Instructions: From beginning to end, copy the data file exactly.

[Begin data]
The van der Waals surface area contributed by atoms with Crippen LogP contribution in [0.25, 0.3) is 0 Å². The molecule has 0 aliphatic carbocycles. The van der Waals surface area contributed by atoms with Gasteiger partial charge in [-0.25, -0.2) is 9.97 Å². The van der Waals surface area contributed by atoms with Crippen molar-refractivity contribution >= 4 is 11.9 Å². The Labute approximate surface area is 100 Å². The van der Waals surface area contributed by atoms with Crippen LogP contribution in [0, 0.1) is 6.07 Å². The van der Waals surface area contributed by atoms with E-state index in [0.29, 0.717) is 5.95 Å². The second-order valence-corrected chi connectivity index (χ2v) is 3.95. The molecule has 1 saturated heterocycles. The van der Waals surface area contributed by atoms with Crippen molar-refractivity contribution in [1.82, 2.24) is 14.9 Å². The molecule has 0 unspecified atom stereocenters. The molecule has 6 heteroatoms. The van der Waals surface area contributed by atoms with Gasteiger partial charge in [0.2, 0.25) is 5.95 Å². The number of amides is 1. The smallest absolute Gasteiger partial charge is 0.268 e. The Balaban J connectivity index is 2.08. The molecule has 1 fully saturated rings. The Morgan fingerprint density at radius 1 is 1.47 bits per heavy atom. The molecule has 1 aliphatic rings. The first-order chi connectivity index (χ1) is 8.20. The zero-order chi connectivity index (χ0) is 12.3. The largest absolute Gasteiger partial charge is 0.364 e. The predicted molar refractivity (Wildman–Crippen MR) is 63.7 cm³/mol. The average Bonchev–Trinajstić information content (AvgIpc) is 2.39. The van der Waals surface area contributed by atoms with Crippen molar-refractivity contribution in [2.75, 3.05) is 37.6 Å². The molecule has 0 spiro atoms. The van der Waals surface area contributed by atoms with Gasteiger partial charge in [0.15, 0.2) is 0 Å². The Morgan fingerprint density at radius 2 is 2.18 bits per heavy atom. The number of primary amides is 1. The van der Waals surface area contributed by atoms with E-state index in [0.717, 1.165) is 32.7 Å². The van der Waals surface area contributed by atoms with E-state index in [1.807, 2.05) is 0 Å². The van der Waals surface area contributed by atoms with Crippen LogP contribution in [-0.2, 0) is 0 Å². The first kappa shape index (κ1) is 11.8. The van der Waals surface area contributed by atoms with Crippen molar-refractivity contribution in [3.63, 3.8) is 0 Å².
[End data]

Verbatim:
The van der Waals surface area contributed by atoms with Crippen LogP contribution in [0.25, 0.3) is 0 Å². The molecule has 0 aliphatic carbocycles. The van der Waals surface area contributed by atoms with Gasteiger partial charge in [-0.25, -0.2) is 9.97 Å². The van der Waals surface area contributed by atoms with Crippen molar-refractivity contribution >= 4 is 11.9 Å². The Labute approximate surface area is 100 Å². The van der Waals surface area contributed by atoms with Crippen LogP contribution in [0, 0.1) is 6.07 Å². The van der Waals surface area contributed by atoms with E-state index in [0.29, 0.717) is 5.95 Å². The second-order valence-corrected chi connectivity index (χ2v) is 3.95. The molecule has 1 saturated heterocycles. The van der Waals surface area contributed by atoms with Crippen molar-refractivity contribution in [1.82, 2.24) is 14.9 Å². The molecule has 0 unspecified atom stereocenters. The molecule has 6 heteroatoms. The van der Waals surface area contributed by atoms with Gasteiger partial charge in [0.2, 0.25) is 5.95 Å². The number of amides is 1. The smallest absolute Gasteiger partial charge is 0.268 e. The Balaban J connectivity index is 2.08. The molecule has 1 fully saturated rings. The Morgan fingerprint density at radius 1 is 1.47 bits per heavy atom. The molecule has 1 aliphatic rings. The first-order chi connectivity index (χ1) is 8.20. The zero-order chi connectivity index (χ0) is 12.3. The largest absolute Gasteiger partial charge is 0.364 e. The predicted molar refractivity (Wildman–Crippen MR) is 63.7 cm³/mol. The average Bonchev–Trinajstić information content (AvgIpc) is 2.39. The van der Waals surface area contributed by atoms with Crippen molar-refractivity contribution in [2.75, 3.05) is 37.6 Å². The molecule has 0 spiro atoms. The van der Waals surface area contributed by atoms with Gasteiger partial charge in [0.15, 0.2) is 0 Å². The Morgan fingerprint density at radius 2 is 2.18 bits per heavy atom. The number of primary amides is 1. The van der Waals surface area contributed by atoms with E-state index in [0.717, 1.165) is 32.7 Å². The van der Waals surface area contributed by atoms with E-state index in [1.807, 2.05) is 0 Å². The van der Waals surface area contributed by atoms with Crippen LogP contribution in [-0.2, 0) is 0 Å². The first kappa shape index (κ1) is 11.8. The van der Waals surface area contributed by atoms with Crippen molar-refractivity contribution in [3.63, 3.8) is 0 Å².